Home 5 Clinical Diagnostics Insider 5 How the Roe v. Wade Ruling Will Impact Prenatal Testing

How the Roe v. Wade Ruling Will Impact Prenatal Testing

by | Jul 21, 2022 | Clinical Diagnostics Insider, Diagnostic Testing and Emerging Technologies, Legislation-dtet

Without abortion rights, basic lab testing applications for those who are or want to become pregnant have new and ominous legal implications.

When the US Supreme Court revoked Roe v. Wade, it did not just take away a woman’s constitutional right to an abortion, it undermined the ethical and medical underpinnings of prenatal and reproductive care. Without abortion rights, basic laboratory testing applications for those who are or want to become pregnant have suddenly assumed new and ominous legal implications for patients and providers alike. While it will take years to unravel these new problems, here is a quick look at what those issues are.

Roe v. Wade and Prenatal Genetic Testing

Approximately three percent of babies born in the US are affected by birth defects due to genetic disorders. About 20 percent of all infant deaths are the result of such disorders. Prenatal tests can detect genetic disorders linked to missing or extra chromosomes in fetal DNA as well as inherited genetic mutations. Accordingly, it has become a routine part of prenatal care, starting at 11 weeks with blood testing and ultrasound to check for Down syndrome and other genetic abnormalities. At 15 weeks, another blood test is done for genetic conditions like spina bifida. At 18 to 22 weeks, ultrasound is used to scan the baby’s bones and organs for anatomical defects. Scans are also performed in the second and third trimesters.

The underlying premise behind all of this testing is that patients may make the decision to terminate their pregnancy based on the test findings. For millions of women around the country, that is no longer true. Now that Roe v. Wade is gone, states are free to regulate abortion rights as they please. Currently, in the US:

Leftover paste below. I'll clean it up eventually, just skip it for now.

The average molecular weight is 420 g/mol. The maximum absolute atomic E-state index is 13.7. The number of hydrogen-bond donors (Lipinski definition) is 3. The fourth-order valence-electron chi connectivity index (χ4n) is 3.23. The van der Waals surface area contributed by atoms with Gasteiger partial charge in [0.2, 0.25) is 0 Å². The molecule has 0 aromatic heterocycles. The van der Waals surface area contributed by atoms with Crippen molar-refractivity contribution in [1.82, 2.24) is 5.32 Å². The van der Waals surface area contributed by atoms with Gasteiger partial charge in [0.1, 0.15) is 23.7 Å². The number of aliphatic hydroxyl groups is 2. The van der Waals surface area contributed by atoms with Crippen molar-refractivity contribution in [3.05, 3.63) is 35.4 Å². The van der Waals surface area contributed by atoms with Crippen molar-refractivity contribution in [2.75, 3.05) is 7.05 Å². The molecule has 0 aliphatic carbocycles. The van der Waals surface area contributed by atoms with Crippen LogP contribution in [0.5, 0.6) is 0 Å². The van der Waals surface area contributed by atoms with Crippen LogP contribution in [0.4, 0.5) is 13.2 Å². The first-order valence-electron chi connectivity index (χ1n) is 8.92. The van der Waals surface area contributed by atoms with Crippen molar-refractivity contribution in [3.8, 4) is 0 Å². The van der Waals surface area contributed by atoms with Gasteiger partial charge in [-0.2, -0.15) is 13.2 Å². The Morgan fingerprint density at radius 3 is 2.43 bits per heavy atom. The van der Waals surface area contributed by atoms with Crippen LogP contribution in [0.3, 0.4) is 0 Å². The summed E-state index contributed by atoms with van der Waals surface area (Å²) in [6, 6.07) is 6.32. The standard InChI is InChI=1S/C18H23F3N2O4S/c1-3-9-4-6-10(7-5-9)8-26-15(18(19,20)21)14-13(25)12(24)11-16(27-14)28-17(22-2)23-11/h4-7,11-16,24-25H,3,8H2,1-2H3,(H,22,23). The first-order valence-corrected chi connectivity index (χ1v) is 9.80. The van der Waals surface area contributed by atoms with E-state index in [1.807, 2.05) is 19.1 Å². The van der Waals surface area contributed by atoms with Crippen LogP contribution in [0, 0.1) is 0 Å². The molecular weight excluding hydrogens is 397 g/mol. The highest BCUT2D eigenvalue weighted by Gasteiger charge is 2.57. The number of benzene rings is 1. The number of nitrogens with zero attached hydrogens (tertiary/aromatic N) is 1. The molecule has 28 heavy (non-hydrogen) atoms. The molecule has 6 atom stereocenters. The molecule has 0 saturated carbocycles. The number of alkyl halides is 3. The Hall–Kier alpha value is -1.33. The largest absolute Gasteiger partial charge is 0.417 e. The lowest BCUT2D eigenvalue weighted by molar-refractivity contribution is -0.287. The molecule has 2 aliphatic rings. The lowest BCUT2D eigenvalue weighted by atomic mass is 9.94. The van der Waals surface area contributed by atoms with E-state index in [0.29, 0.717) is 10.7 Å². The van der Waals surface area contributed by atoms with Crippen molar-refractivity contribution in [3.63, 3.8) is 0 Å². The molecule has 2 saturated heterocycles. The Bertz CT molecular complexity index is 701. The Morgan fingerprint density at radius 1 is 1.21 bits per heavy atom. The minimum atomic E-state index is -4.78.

• 20 states have laws banning or restricting abortions;
  • 19 states permit abortions; and
  • 12 states haven’t yet decided whether to permit, ban, or restrict abortions.
Source: Recreated from AP reports; Guttmacher Institute.

In states that merely restrict abortions, pregnancy can be terminated based on test findings. However, some states restrict abortions for anatomical and genetic disorders like Down Syndrome and trisomy 21. That puts doctors and patients in the awkward position of actually benefiting by not knowing of the presence of the conditions for which restrictions are in place, particularly when the fetus has other defects that are not protected.

Another problem is that abortion rights may expire before testing is completed and the results become known. As a result, many patients and providers are doing the tests earlier. But the earlier the scan, the less doctors can see. Thus, for example, certain brain structures, such as the cavum septum pellucidum, might not develop until week 20.

Roe v. Wade and Fertility Treatment

The end of Roe v. Wade has implications for not only terminating but also commencing pregnancy, particularly in vitro fertilization (IVF) treatments in which eggs are taken from a patient’s ovaries and fertilized by sperm in a laboratory. As with prenatal treatment, genetic testing plays a role in IVF to the extent that preimplantation genetic testing (PGT) screening for single-gene disorders such as cystic fibrosis or sickle cell anemia enables parents to select the healthiest embryo.

The concern is that IVF treatments may produce multiple embryos from the same couple. Aborting these embryos could trigger liability in these states, meaning that all embryos produced from fertility treatments would have to be implanted in the patient. This would complicate IVF and likely cause many to forego it altogether.

While patients may opt for methods that produce only one or two embryos, such as intrauterine insemination, the chances of success using this type of approach are roughly the same as conceiving without intervention.


Women who cannot get an abortion in a state have the option of traveling to a state where abortion is permitted to terminate their pregnancy when testing reveals genetic disorders. However, that option is likely to prove costly and burdensome, especially to low-income patients. The other concern is that payors will drop coverage for prenatal tests and PGT screening in states where such information cannot be used as the basis for terminating a pregnancy. These tests and screenings are very expensive and requiring patients to pay for them out of their own pocket would be a body blow for many. The question that insurers will have to wrestle with is whether the savings from dropping coverage of prenatal tests would offset the extra costs that payors would have to incur if the birth of a child with severe medical needs is not prevented.

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